International journal of epidemiology 2017 05 04() doi 10.1093/ije/dyx055
The population attributable fraction (PAF) is used to quantify the contribution of a risk group to disease burden. For infectious diseases, high-risk individuals may increase disease risk for the wider population in addition to themselves; therefore methods are required to estimate the PAF for infectious diseases.
A mathematical model of disease transmission in a population with a high-risk group was used to compare existing approaches for calculating the PAF. We quantify when existing methods are consistent and when estimates diverge. We introduce a new method, based on the basic reproduction number, for calculating the PAF, which bridges the gap between existing methods and addresses shortcomings. We illustrate the methods with two examples of the contribution of badgers to bovine tuberculosis in cattle and the role of commercial sex in an HIV epidemic.
We demonstrate that current methods result in irreconcilable PAF estimates, depending on how chains of transmission are categorized. Using two novel simple formulae for emerging and endemic diseases, we demonstrate that the largest differences occur when transmission in the general population is not self-sustaining. Crucially, some existing methods are not able to discriminate between multiple risk groups. We show that compared with traditional estimates, assortative mixing leads to a decreased PAF, whereas disassortative mixing increases PAF.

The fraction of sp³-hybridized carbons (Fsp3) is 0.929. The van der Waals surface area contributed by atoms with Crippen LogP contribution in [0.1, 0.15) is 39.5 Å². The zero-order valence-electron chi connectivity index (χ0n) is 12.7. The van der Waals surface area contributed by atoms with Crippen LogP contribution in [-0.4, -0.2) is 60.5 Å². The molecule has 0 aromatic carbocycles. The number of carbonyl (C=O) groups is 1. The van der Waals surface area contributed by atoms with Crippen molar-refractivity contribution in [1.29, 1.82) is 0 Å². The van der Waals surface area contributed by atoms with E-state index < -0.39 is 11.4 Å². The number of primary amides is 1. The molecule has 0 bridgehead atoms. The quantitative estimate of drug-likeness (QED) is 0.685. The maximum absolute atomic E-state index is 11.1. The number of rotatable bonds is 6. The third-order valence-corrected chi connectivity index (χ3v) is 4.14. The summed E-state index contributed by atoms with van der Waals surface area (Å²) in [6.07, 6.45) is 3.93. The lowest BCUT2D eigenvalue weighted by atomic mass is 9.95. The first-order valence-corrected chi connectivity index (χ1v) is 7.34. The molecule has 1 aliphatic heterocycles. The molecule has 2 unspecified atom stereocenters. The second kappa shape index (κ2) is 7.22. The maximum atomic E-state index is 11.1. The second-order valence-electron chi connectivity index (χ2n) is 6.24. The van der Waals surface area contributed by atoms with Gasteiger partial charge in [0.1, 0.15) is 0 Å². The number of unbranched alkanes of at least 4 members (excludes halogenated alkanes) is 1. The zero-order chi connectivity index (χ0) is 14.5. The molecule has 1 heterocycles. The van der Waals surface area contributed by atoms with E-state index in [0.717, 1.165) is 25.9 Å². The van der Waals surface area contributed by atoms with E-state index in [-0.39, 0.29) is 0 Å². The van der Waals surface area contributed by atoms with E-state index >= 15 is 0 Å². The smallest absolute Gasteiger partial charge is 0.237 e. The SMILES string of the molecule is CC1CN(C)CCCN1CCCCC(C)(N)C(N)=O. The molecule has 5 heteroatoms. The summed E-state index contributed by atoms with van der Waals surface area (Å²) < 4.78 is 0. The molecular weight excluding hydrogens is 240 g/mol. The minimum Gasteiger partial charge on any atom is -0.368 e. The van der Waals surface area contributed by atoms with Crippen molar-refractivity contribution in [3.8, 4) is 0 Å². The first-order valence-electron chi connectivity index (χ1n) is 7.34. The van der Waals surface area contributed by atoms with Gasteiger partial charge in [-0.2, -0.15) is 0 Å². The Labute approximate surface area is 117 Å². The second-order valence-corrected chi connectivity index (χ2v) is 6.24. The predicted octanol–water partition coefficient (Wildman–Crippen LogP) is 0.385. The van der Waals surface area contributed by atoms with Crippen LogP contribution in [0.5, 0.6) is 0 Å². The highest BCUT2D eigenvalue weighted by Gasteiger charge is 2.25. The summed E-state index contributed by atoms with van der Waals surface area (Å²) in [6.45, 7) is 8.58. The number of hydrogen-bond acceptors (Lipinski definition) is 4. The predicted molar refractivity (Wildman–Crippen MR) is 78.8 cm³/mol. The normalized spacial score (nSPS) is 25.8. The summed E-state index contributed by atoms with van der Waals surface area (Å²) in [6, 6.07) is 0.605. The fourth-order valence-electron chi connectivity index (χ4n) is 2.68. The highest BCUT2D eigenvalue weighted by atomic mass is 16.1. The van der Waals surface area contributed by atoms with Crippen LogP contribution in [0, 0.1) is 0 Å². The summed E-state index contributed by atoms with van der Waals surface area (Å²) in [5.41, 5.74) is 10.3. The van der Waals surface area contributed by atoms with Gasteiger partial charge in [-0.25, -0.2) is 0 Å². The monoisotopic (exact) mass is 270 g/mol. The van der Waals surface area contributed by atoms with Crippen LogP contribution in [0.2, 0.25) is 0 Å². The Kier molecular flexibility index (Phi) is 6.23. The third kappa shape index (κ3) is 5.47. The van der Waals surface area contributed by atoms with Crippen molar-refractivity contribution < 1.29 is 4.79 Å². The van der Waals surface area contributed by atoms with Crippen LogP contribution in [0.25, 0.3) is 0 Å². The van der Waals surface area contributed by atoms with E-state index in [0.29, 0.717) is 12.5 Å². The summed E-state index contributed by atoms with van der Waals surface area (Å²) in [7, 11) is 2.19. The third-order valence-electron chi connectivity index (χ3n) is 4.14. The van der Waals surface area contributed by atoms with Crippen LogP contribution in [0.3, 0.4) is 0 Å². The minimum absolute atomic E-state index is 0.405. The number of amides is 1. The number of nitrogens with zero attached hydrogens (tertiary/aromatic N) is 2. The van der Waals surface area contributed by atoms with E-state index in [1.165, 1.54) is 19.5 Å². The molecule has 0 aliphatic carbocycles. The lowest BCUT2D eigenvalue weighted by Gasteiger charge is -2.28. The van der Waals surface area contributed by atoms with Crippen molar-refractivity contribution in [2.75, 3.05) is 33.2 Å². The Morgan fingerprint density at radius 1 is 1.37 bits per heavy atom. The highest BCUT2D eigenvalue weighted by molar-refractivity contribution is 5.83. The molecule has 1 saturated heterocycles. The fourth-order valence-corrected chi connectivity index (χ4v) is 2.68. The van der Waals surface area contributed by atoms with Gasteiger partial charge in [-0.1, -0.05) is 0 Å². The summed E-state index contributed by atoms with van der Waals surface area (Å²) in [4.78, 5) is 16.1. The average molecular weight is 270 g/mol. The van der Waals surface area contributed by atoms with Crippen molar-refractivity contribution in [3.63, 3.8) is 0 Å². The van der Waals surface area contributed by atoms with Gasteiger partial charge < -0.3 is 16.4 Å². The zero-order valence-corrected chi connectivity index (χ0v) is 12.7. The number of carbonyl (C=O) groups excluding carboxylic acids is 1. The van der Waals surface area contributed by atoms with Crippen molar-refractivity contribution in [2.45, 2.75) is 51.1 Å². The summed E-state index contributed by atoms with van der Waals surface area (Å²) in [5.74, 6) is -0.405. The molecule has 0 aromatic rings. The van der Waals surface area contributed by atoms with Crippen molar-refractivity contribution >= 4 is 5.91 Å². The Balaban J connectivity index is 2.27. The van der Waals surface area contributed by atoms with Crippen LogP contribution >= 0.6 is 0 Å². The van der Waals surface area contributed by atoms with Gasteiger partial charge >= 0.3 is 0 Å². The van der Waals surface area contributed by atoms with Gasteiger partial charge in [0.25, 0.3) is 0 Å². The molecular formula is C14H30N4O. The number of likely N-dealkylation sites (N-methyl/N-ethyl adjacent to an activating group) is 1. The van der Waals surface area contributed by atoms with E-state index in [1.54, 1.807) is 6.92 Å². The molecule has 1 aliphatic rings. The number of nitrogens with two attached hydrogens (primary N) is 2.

Recent methods for calculating the population attributable fraction (PAF) are not consistent with traditional approaches. Policy makers and users of PAF statistics should be aware of these differences. Our approach offers a straightforward and parsimonious method for calculating the PAF for infectious diseases.